Issued 2 Nov 2008
Bob McDavitt's ideas for sailing around the South Pacific.
Disclaimer: Weather is a mix of pattern and chaos, these ideas come from
the patterned world of weather maps, so please fine-tune to your place.
Dates below are given in UTC unless otherwise stated.
Monsoon over Indonesia and Philippines is starting to drift southwards
towards the equator, but the wet season is yet to reach Darwin. There
is a Madden Julian Oscillation occurring - or, in other words, an
increase in showery activity is meandering along the Intertropical
Convergence Zone from Indonesian eastwards. This is happening mainly
along the latitude of 5 North, but I expecting an increase in activity
over Papua New Guinea/ Coral Sea area during the next few weeks - so
this could be an area to be watchful.
South Pacific convergence Zone SPCZ is in a position further south and
west than normal and has been stretching across Vanuatu to south of Fiji
to the Kermadecs area. Another branch extends along 10S from Solomons
to Tuvalu /Tokelau and occasionally visiting Northern Cooks and
The western branch of the SPCZ is clearing itself at present, but a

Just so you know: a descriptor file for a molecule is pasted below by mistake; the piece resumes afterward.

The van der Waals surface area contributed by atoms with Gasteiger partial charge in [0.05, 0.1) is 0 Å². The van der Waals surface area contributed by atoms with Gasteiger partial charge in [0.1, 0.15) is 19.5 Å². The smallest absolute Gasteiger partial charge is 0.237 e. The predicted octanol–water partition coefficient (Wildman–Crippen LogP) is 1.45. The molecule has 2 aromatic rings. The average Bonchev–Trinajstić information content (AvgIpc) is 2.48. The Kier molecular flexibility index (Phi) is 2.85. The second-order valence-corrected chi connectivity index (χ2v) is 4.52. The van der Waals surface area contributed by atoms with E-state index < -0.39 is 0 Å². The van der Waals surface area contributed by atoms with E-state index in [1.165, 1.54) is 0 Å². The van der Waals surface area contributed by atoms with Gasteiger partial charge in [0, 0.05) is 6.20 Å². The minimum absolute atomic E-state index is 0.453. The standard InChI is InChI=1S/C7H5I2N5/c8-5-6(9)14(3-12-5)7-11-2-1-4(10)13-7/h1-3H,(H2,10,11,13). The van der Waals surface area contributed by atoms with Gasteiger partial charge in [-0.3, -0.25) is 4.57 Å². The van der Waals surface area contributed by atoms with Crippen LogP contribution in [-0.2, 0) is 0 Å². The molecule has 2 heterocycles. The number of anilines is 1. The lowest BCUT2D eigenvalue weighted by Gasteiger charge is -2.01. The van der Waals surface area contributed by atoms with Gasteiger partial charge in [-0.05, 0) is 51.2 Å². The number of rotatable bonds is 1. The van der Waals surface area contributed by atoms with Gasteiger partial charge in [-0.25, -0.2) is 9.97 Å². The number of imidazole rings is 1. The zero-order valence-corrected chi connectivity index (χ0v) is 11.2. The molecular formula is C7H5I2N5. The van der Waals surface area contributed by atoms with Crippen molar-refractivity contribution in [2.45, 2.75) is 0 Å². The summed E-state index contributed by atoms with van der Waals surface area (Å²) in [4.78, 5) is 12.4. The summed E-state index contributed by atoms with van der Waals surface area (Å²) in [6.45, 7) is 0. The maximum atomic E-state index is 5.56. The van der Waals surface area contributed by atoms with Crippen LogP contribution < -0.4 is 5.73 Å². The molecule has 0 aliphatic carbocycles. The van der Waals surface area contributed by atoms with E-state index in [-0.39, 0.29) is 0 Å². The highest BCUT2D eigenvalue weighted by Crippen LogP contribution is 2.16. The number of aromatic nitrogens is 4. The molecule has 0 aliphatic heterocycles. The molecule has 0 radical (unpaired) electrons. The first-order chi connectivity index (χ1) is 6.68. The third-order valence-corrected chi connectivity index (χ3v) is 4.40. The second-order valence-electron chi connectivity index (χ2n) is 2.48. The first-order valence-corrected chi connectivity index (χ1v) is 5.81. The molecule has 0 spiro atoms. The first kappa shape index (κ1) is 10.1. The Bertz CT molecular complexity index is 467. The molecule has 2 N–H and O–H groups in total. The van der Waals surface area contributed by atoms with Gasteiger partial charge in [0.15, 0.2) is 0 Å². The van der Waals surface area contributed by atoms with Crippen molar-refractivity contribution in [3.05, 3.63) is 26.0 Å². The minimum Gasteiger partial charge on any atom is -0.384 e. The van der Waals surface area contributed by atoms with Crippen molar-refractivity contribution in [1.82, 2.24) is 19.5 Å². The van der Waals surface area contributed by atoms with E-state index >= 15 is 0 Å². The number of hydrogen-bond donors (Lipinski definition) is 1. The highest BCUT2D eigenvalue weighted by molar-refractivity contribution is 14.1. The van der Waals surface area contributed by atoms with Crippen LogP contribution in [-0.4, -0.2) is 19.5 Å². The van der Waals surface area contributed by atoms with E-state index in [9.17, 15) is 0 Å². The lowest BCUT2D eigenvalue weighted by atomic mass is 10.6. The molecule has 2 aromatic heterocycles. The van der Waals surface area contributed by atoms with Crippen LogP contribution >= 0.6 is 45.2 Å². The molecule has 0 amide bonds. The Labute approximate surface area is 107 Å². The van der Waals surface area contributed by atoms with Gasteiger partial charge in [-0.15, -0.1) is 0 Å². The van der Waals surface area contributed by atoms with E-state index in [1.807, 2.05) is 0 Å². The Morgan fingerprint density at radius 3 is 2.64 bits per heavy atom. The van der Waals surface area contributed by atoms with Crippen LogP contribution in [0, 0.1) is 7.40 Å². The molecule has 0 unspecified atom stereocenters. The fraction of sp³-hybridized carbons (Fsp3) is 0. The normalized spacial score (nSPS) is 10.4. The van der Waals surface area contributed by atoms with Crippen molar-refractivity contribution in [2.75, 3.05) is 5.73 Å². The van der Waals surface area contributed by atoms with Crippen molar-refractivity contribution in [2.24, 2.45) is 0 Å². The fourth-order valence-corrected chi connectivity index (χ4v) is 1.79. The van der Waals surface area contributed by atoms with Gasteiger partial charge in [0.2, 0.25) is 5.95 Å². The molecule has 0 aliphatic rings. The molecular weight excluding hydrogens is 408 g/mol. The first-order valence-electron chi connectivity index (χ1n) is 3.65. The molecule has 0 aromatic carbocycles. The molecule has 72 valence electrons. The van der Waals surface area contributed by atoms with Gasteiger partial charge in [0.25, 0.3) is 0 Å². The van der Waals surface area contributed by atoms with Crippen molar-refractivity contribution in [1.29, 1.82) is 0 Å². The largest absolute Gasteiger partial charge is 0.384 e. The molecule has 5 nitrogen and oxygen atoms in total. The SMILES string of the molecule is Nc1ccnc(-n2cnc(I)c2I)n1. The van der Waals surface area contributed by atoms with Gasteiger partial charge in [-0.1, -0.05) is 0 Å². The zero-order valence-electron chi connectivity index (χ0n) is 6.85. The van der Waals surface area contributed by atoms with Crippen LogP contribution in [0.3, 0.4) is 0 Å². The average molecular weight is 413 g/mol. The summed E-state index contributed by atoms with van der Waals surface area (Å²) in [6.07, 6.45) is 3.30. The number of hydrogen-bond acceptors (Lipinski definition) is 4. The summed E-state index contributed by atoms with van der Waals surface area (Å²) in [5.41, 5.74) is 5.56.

jetstream + tropical moisture are feeding an upper trough that has been
lingering over the Minerva /Kermadecs region. This may trigger a slack
surface low over Kermadecs on Tuesday that will move SE and fade away on
--- Hey, this system will reconfigure the subtropical ridge around about
and kill the trade winds from Southern Cooks to Fiji from Tue to
Friday--- so it is a week of light winds between Tonga/Fiji and New
Zealand. OK for sailing but it will require some motoring through areas
of slack wind.
TASMAN SEA / NZ AREA
Weak ridge starts the week in the Tasman Sea.
A trough crosses the Tasman Sea on Monday and NZ on Tuesday, avoid -it
is followed by heavy swells that reach a peak in the Tasman Sea on
Wednesday and Thursday -- a westerly flow.
Friday: a Low is likely to cross central NZ; it may deepen over Chathams
but will be weak over northern NZ.
On Saturday a LOW is expected to deepen in the South Tasman Sea and then
weaken as it crosses the North Island followed quickly by a ridge. This
low is worth avoiding in the Tasman Sea BUT shouldn't pose much of
problem for anyone approaching Northland... in fact the northerly flow
ahead of it will help anyone arriving Sunday/Monday 9/10 Nov. Enjoy